Adèle comes to us as a confused high schooler and she walks away as an adult who knows herself better. Actress Adele Exarchopoulos does an exceptional job at adjusting her screen presence with a refined subtlety that allows her character to develop emotional maturity. Her performance gives us no room to wonder what’s going to happen next, because we are genuinely invested in what’s happening at that very moment. It’s an existentialist approach and I might be reading too much into it, but if anybody knows existentialism, it’s the French. Just sayin’.

Adèle falls in love with Emma as we fall in love with Léa Seydoux‘s immaculate performance. She is smart, smooth, strong and so interesting looking with her cool blue hair. Throughout the film blue is the color of beauty, the color of safety, the color of calmness. Emma’s hair, Adele’s English classroom, the nail polish of her first kiss, all blue. All bliss.

This is a film about relationships. Most obviously, the love relationship between Adèle and Emma but ultimately, Blue is the Warmest Color is a film about Adele’s relationship with herself. Her story resonated with me and it will also resonate with anybody that has fallen in love, anybody that has made a mistake. anybody trying to let go. Go watch it.

I give these three hours of warm blue bliss 5 out of 5 stars.

Props to these gals

I’ve been told that when it comes to social media, one has to be generous. I find that to be good advice for pretty much anything we do. In generosity one finds self satisfaction; it’s the karma thing and the fact that ‘what goes around comes around’ because only in generosity we can grow. Got it? Very well then, enough of that.

In an effort to be generous with my writing, I would like to make a habit out of posting one “appreciation blog” every month. For this month’s post I will focus on three fantastic women in the entertainment industry. I decided to group them together because: They are all still active in their careers; they have achieved significant fame and recognition and they have all incorporated quality writing into their original art of choice. And of course, I like them all.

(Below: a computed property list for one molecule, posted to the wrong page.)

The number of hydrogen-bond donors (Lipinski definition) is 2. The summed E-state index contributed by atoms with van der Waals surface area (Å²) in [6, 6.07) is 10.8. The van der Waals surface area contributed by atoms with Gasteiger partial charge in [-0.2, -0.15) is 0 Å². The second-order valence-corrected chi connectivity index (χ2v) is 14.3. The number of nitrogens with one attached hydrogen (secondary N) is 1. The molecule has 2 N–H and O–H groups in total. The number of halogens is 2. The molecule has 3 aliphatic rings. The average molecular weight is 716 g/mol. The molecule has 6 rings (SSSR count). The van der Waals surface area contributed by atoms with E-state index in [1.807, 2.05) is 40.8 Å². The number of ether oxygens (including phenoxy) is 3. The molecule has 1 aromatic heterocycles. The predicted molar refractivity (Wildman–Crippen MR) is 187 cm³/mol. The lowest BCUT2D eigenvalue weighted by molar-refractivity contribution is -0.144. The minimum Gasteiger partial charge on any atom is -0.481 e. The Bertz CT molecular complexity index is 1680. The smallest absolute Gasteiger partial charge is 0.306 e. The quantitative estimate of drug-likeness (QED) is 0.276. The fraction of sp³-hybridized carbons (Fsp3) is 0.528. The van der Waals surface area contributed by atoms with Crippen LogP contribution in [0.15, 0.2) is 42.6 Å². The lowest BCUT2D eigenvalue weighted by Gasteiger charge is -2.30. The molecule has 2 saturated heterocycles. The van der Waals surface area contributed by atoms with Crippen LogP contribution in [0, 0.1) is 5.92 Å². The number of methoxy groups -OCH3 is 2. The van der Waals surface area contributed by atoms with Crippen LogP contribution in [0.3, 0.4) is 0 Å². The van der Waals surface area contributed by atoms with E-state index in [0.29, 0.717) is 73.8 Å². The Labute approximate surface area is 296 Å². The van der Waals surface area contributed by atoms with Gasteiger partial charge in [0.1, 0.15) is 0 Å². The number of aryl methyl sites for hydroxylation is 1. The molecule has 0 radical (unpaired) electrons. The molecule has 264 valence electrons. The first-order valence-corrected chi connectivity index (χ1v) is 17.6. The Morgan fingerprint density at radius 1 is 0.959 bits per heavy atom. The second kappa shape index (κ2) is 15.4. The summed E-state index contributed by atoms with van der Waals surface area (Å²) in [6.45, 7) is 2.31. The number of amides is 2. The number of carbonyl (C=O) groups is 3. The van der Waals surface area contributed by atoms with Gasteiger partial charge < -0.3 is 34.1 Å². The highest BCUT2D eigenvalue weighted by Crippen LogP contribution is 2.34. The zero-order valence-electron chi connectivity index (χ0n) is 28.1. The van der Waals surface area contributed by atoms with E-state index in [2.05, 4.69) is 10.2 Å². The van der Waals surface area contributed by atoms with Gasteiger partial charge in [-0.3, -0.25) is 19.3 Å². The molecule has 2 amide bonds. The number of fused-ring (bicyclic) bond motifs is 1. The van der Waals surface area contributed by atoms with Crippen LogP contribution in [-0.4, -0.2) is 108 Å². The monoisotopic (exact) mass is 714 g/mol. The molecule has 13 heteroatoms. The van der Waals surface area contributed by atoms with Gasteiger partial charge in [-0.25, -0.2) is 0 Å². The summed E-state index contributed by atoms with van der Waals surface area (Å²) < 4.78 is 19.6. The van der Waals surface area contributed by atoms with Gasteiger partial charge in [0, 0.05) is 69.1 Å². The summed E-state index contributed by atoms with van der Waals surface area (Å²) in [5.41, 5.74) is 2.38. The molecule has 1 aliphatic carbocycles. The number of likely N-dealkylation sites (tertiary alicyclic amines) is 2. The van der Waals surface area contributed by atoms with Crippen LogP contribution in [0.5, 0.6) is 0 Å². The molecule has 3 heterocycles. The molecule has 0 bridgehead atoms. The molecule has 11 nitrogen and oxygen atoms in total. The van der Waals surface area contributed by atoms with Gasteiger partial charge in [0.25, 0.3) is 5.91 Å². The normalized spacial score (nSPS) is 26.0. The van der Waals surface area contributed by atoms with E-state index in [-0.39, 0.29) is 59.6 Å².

Amanda July (Filmmaker, Writer, Artist) – I was just in the bookstore this weekend when I ran into a copy of No One Belongs Here More than You. In the beginning, I didn’t realize that the writer, was the same Miranda that directed all those corky, off-beat indie comedies about awkward relationships. I have always loved her films but I found out from visiting her website that she is a very well-rounded artist with plenty to say and the creativity to make it interesting. Amanda: Thank you for your awesome hair.

PJ Harvey (Musician, Songwriter, Actress) – I chose PJ because I have the same birthday! Okay, maybe not because of that. In her Uh Huh Her album (released in 2004) PJ Harvey not only played all the instruments, but, she was also the producer for it. Unfortunately, unlike the movie Laurel Canyon (by Lisa Cholodenko) there are not many women music producers out there. Because of that, I want to to say PJ Harvey: Thank you for representing.

Debora Copaken Kogan (Photojournalist, Writer, Performer) – Despite the fact that she is also a Libra -obviously the best sign, ever- through Debora’s acclaimed book ShutterbabeI am learning about the tremendous hard work that goes behind being a photojournalist. Through her beautiful photos and her honest words she shares meaningful stories and she does so freely. Debora: Thank you for being fearless.